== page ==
Migrating Data from Many Databases to One


#1

I had some concerns about breaking Rails table relationships (:has_many,
:has_and_belongs_to_many, :belongs_to, :acts_as_*, etc) when moving
multiple
databases (using the same application) into one.

I seem to be stuck when trying to wrap my head around a good database
design
for what I would like to do or if I am just completely not thinking
straight. I guess this isn’t related specifically to Rails but to overal
DB
design.

So, for example I have two sites on two different databases - same
application. I want to consolidate and move Site B into Site A’s
database.
When I move it, the primary key column could get messed up and break
relationships with other tables. I think.

SITE A)

table “pages”
id, name, account_id

1,“Page One”, 55
2,“Page Two”, 55
3,“Page Three”, 55

SITE B)

table “pages”
id, name, account_id

1,“My First Page”, 453
2,“My Second Page”, 453
3,“My Third Page”, 453

When I import the rows from Site B to Site A, I get the following:

1,“Page One”, 55
2,“Page Two”, 55
3,“Page Three”, 55
4,“My First Page”, 453
5,“My Second Page”, 453
6,“My Third Page”, 453

The problem being the ids 4,5 and 6 which just pick up the
autoincrementing
column and if this pages table :has_many “files” then in that “files”
table’s “page_id” column will be pointing to the wrong row in the
“pages”
table.

Another thing to throw into the mix is that I build my URLs based on the
ID
column. Now, I heard on a podcast somewhere that it’s generally not a
good
idea to expose the IDs of your tables but I didn’t fully understand why
:slight_smile:
So, if site B had a public URL such as http://www.siteA.com/pages/view/1
and
the database moves to the new location than it won’t find “My First
Page”
… it will find Site A’s “Page One”.

Any best practices I am missing out on? Basically I am trying to
consolidate
my sites into using one database. But taking and restoring backups seems
to
be a nightmare.

Jeff


#2

I came across setprimarykey today and I wonder if looking into
this
would help me out?

There must be some best practices for keeping the data movable without
relying on the primary keys for everything. I just don’t get it?


#3

Jeff W. wrote:

I had some concerns about breaking Rails table relationships (:has_many,
:has_and_belongs_to_many, :belongs_to, :acts_as_*, etc) when moving
multiple
databases (using the same application) into one.

I have no direct experience of this myself, but an experienced colleague
explained to me that the preferred approach for handling data migration
is to use an intermediate database between the source databases and the
target databases, and to use scripts to:

  • extract data from the sources into the intermediate database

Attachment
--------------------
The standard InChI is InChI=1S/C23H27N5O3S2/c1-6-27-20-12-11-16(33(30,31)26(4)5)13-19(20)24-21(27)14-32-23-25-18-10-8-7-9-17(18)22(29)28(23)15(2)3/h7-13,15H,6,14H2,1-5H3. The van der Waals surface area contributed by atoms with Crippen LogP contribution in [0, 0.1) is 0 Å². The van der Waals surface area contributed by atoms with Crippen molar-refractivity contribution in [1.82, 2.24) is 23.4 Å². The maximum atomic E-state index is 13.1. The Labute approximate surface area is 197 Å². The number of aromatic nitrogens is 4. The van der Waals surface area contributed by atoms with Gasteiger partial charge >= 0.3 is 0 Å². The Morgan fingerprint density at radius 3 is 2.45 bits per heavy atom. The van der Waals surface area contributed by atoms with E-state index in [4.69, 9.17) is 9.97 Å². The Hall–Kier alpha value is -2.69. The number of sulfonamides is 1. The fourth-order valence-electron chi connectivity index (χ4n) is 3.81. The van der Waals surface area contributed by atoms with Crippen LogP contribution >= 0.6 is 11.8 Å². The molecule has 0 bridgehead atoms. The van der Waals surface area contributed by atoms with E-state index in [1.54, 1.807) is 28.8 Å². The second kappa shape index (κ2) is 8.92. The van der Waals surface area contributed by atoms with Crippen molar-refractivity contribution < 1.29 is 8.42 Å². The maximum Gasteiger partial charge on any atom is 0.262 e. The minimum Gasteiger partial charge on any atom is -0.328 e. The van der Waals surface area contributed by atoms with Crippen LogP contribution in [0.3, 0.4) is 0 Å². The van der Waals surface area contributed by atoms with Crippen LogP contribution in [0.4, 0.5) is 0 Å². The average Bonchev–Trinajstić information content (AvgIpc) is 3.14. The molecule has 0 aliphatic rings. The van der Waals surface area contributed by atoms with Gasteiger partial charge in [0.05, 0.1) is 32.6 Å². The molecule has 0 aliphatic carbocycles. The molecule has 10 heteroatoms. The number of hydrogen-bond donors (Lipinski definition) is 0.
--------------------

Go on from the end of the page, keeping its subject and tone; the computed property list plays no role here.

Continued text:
• validate the data

  • transform data in the intermediate database

  • load the target database from the intermediate database.

The intermediate database may contain additional tables and columns to
help with transformation and validation - for example, you could keep
your original primary keys and foreign keys there (in non-key columns),
and the name of the source database, so that you could then create the
new foreign keys.

Everything should work from scripts, because migration steps must be
repeatable. This is necessary because:

  • validation may exposes data quality problems - these must be fixed in
    the source databases before rerunning extraction, validation and
    transformation;

  • data will continue to be updated in the source databases until the
    final migration and cutover is carried out (for large data migrations
    this is usually planned for a weekend of scheduled downtime).

[snip]

Another thing to throw into the mix is that I build my URLs based on the ID
column. Now, I heard on a podcast somewhere that it’s generally not a good
idea to expose the IDs of your tables but I didn’t fully understand why :slight_smile:
So, if site B had a public URL such as http://www.siteA.com/pages/view/1
and
the database moves to the new location than it won’t find “My First Page”
… it will find Site A’s “Page One”.

This is something that has been bothering me, too. When I’ve discussed
Hibernate’s use of synthetic primary keys (i.e. generated keys with no
business meaning) with the same colleague, who has done data modelling
for very large applications for over 25 years, he said that he had no
problem at all with synthetic keys, so long as they are never exposed
to users.

I have been naively wondering whether URLs might be an exception to this
(and meaning to discuss it with him). Your example demonstrates
conclusively that bookmarkable URLs, at least, should be treated as part
of the user interface and should be subject to the same rule. Thanks! I
shall need to bring this to the attention of a couple of projects I’m
working with.

If you want the old bookmarks to work with the new database you will
have to keep the old site and key information in the new database (or in
a separate mapping database) and redirect accordingly.

I hope that this helps, even if the answers are not what you were hoping
for.

regards

Justin

P.S. I shall probably be offline over the weekend.